Daily Reaction: What Will PS Mobile Mean for Sony, Vita and Android?

Daily Reaction is a new feature where Sebastian Moss & Dan Oravasaari discuss today’s most hard-hitting topics every single weekday.

On today’s Daily Reaction we discuss Sony’s PS Mobile platform, and their movement to bring the service across multiple devices. Using a rebranding of the PlayStation Suite, Sony has promised to bring the ability to develop for numerous platforms that will carry across the PS Vita, Sony phones and tablets, HTC phones, Asus branded products and the WikiPad. As well as utilizing 1st and 3rd party developers, and launching with around 30 games, available within an app store, Sony will be lowering the barrier of entry to the the PS ecosystem for smaller developers too. So will this extension of the PlayStation brand help Sony in their financial struggle? Or will this just become another failed endeavor on their Wikipedia page?

Dan: The concept behind Sony moving opening up their brand to new IPs outside of their closed platforms could be potentially powerful. As we see an influx of products that could seemingly generate a whole sector for the casual gamer by itself, all with little to no assistance from Sony. This is not to say that from the beginning, Sony can just let the product out with no push. It’s just that if they can get the framework to gain enough steam to generate independent applications equivalent to the game section of Apple’s app store, Sony could sweep the casual mobile market away from other console makers or mobile OEMs, and create a new lineup of games for their devices at the same time. Luckily it seems that Sony has enough backing to make take the first steps needed to bring people on board, it’s just that time will tell if Sony can do more than launch products – as they need to support them too.

Seb: Smartphones are huge, and anyone that tells you otherwise is just plain wrong – every single day Google activates 900,000 Android devices, so it outsells the Vita in 3 days. That’s why I’m so excited about PS Mobile, it gives Sony a chance at getting a piece of that pie. Selling Sony mobiles is great for them, but as they don’t own the Android ecosystem they don’t make the kinds of profits post-sale that Apple does with iPhones. PS Mobile allows them to monetize their phones, and even their competitors’. But to truly do that, it obviously needs to be successful. The difficulty here lies with both developers and consumers. For developers, Sony needs to give them a reason to develop for their sub-platform, which is of course smaller than the entire Android ecosystem, rather than the whole platform. And for consumers, Sony needs to give them a reason to use PS Mobile instead of Google Play.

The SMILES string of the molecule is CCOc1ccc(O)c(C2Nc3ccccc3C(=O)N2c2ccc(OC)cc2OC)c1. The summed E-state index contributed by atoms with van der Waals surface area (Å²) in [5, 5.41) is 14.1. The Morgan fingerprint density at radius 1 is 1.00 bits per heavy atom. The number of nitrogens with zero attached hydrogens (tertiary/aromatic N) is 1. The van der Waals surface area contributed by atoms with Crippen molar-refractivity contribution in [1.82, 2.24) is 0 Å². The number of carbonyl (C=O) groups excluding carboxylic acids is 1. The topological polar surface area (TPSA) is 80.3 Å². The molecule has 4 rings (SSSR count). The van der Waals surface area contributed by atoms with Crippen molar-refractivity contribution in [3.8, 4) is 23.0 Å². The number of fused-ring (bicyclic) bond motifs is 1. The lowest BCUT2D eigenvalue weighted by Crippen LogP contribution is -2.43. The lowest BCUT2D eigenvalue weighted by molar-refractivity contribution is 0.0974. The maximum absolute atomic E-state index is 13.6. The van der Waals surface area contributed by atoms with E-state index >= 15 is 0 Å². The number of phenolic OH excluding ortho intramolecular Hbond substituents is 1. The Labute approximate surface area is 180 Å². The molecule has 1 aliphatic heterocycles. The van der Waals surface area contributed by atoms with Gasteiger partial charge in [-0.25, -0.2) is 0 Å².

The reason developers currently give for choosing PS Mobile is that the fewer platforms actually helps development – Android faces serious levels of fragmentation with small developers unable to test all 1 trillion Android phone variations. That, and Sony sometimes helps them with development, and gives them a marketplace that isn’t full of a million clones and terrible ports, helping them stand out.

For consumers, the reason to use PS Mobile needs to be quality, Sony can’t just approve every game that comes their way to get their numbers up. That’s what Google Play is for. It needs to be all the best games on mobile all in one place.